Crime Stoppers Coordinator describes program for counsel

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The Near North Crime Stoppers Coordinator promotes and educates the program to town councils in the Almaguin Highlands.

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Lemieux told the Burk’s Falls council that the program works because it’s able to ensure the anonymity of tipsters.

“People feel safe tipping,” he said.

Lemeiux said the three main components are the public, the media and the police.

“For every crime committed, someone other than the person who committed the crime knows about it.”

However, people with knowledge of a crime are reluctant to come forward for a variety of reasons.

“There could be a fear of retaliation, an apathy where they don’t want to get involved or don’t like to appear in court,” he said.

“That’s where Crime Stoppers comes in with the anonymity component. The public provides the information and we in turn pass it on to the police.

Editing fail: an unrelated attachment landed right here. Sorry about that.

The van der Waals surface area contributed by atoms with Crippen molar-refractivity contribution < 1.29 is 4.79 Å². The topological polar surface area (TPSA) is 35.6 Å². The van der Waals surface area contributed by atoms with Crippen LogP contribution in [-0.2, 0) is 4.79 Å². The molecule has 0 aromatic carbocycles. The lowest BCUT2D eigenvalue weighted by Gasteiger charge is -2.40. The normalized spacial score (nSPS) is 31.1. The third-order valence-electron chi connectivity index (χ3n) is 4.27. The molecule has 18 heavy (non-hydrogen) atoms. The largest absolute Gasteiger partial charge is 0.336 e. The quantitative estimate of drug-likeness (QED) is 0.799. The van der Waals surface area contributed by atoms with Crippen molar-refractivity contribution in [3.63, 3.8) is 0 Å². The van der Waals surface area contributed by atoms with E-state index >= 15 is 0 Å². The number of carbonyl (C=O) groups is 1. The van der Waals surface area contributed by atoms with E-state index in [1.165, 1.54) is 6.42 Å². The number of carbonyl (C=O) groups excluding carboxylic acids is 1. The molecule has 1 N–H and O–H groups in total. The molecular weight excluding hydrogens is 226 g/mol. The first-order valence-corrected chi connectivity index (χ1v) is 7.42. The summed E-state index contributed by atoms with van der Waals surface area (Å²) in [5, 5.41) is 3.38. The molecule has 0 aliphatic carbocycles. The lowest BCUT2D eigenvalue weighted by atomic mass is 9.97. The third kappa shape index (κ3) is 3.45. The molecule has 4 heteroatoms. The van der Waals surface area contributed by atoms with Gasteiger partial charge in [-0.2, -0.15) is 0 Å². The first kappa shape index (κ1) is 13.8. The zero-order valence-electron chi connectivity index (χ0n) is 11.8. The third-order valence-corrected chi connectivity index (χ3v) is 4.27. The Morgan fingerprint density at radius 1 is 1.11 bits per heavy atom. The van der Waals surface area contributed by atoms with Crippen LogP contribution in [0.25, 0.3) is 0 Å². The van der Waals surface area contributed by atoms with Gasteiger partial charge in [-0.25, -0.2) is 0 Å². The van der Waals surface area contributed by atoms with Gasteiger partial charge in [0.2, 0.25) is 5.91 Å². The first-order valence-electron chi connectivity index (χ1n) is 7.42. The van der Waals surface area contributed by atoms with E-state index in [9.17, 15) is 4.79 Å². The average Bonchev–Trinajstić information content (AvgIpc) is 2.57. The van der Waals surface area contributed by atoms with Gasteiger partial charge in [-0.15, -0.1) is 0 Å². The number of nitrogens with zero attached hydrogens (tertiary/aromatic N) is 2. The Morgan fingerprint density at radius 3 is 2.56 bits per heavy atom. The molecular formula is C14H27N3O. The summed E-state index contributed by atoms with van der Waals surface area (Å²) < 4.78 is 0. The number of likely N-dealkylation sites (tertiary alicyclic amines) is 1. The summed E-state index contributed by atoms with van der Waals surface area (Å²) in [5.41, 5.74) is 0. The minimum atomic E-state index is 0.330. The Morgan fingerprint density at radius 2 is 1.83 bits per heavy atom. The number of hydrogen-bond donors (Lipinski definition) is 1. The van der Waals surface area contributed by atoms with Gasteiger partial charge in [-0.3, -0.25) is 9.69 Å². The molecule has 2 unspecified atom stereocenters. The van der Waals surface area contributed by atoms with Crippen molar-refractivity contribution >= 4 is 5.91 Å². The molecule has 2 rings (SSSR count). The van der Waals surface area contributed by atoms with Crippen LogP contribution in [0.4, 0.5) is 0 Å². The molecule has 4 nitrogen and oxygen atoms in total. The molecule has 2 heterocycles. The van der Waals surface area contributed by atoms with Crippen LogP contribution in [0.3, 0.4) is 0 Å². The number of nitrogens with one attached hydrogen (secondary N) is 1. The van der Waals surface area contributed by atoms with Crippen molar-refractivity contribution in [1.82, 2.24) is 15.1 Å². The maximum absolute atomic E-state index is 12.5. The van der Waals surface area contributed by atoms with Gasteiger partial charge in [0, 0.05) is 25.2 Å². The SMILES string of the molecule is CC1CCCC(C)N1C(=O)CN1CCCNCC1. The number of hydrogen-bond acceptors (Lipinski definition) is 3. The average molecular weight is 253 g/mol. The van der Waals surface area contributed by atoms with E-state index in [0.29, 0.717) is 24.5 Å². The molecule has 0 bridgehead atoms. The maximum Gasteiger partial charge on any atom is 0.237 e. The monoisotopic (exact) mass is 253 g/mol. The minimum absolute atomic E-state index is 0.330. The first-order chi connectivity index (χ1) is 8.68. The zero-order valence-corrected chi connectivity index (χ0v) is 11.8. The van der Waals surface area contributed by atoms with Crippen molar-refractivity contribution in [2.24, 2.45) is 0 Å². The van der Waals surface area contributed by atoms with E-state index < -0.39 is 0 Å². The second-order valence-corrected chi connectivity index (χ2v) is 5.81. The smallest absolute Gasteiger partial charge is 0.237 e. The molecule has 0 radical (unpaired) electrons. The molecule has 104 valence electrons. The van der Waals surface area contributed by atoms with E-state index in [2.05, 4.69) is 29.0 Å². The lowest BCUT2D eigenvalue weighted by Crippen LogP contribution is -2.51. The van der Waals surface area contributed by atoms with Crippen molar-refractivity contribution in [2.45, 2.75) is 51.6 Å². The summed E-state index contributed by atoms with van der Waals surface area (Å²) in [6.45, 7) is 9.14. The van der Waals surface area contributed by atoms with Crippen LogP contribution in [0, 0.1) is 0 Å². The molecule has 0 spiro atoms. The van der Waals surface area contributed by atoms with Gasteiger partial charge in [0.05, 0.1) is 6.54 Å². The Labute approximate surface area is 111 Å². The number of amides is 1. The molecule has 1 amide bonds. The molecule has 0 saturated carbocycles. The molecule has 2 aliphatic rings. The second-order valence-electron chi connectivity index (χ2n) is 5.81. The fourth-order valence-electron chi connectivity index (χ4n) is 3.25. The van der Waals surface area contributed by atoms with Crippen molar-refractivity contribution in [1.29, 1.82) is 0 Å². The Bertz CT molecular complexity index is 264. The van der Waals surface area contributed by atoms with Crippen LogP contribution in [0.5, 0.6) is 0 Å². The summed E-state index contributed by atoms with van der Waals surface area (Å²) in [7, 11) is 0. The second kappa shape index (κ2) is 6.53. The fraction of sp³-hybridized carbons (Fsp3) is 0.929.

The media helps promote the program when Crime Stoppers releases a statement about an unsolved crime.

When the police investigate a Crime Stoppers tip, they notify the organization of the outcome so that Crime Stoppers can reward the whistleblower with a cash reward if the tip is found to be conclusive.

Crime Stoppers is present in many communities across North America.

It was created in 1976 in Albuquerque, New Mexico, when a detective asked local media to piece together an armed robbery at a gas station where a murder had also taken place.

Lemieux told the Burk’s Falls council that Albuquerque police had “very little information about how the crime was committed.”

But when police offered a $500 cash reward for information about the crime, the case was solved within 5 p.m.

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The key to tipping was that the tipster’s name would remain anonymous.

News of how the police solved the armed robbery spread, and with other departments copying the method, Crime Stoppers was born.

The program came to the districts of Parry Sound and Nipissing in 1988 and was named Near North Crime Stoppers.

Locally, Near North Crime Stoppers offers cash rewards ranging from $50 to $2,000 and the social media era has more recently seen the agency set up a website and Facebook page.

Lemieux says 82% of all tips that come into Near North Crime Stoppers are online.